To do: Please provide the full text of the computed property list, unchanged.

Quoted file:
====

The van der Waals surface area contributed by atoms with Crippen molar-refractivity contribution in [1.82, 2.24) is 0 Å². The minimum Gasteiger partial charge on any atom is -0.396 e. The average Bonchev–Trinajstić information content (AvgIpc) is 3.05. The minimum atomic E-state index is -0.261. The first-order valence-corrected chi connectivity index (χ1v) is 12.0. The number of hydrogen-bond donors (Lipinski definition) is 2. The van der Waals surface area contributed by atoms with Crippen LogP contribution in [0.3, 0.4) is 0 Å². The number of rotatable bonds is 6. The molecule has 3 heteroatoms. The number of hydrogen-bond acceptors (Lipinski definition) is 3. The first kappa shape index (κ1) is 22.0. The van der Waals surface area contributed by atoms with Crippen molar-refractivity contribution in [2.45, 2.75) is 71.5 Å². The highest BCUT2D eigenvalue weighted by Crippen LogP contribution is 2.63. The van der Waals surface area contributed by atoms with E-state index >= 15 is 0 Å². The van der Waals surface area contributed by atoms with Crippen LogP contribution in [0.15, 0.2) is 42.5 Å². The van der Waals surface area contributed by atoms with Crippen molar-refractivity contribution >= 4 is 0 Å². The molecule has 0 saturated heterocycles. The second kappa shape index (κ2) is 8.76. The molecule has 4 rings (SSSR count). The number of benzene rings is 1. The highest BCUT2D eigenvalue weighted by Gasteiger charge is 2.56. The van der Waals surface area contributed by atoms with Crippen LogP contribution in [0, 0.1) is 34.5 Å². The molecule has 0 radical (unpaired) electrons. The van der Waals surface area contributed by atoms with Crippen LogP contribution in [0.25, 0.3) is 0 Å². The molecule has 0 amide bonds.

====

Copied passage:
The van der Waals surface area contributed by atoms with Crippen molar-refractivity contribution in [1.82, 2.24) is 0 Å². The minimum Gasteiger partial charge on any atom is -0.396 e. The average Bonchev–Trinajstić information content (AvgIpc) is 3.05. The minimum atomic E-state index is -0.261. The first-order valence-corrected chi connectivity index (χ1v) is 12.0. The number of hydrogen-bond donors (Lipinski definition) is 2. The van der Waals surface area contributed by atoms with Crippen LogP contribution in [0.3, 0.4) is 0 Å². The number of rotatable bonds is 6. The molecule has 3 heteroatoms. The number of hydrogen-bond acceptors (Lipinski definition) is 3. The first kappa shape index (κ1) is 22.0. The van der Waals surface area contributed by atoms with Crippen molar-refractivity contribution in [2.45, 2.75) is 71.5 Å². The highest BCUT2D eigenvalue weighted by Crippen LogP contribution is 2.63. The van der Waals surface area contributed by atoms with E-state index >= 15 is 0 Å². The van der Waals surface area contributed by atoms with Crippen LogP contribution in [0.15, 0.2) is 42.5 Å². The van der Waals surface area contributed by atoms with Crippen molar-refractivity contribution >= 4 is 0 Å². The molecule has 0 saturated heterocycles. The second kappa shape index (κ2) is 8.76. The molecule has 4 rings (SSSR count). The number of benzene rings is 1. The highest BCUT2D eigenvalue weighted by Gasteiger charge is 2.56. The van der Waals surface area contributed by atoms with Crippen LogP contribution in [0, 0.1) is 34.5 Å². The molecule has 0 radical (unpaired) electrons. The van der Waals surface area contributed by atoms with Crippen LogP contribution in [0.25, 0.3) is 0 Å². The molecule has 0 amide bonds.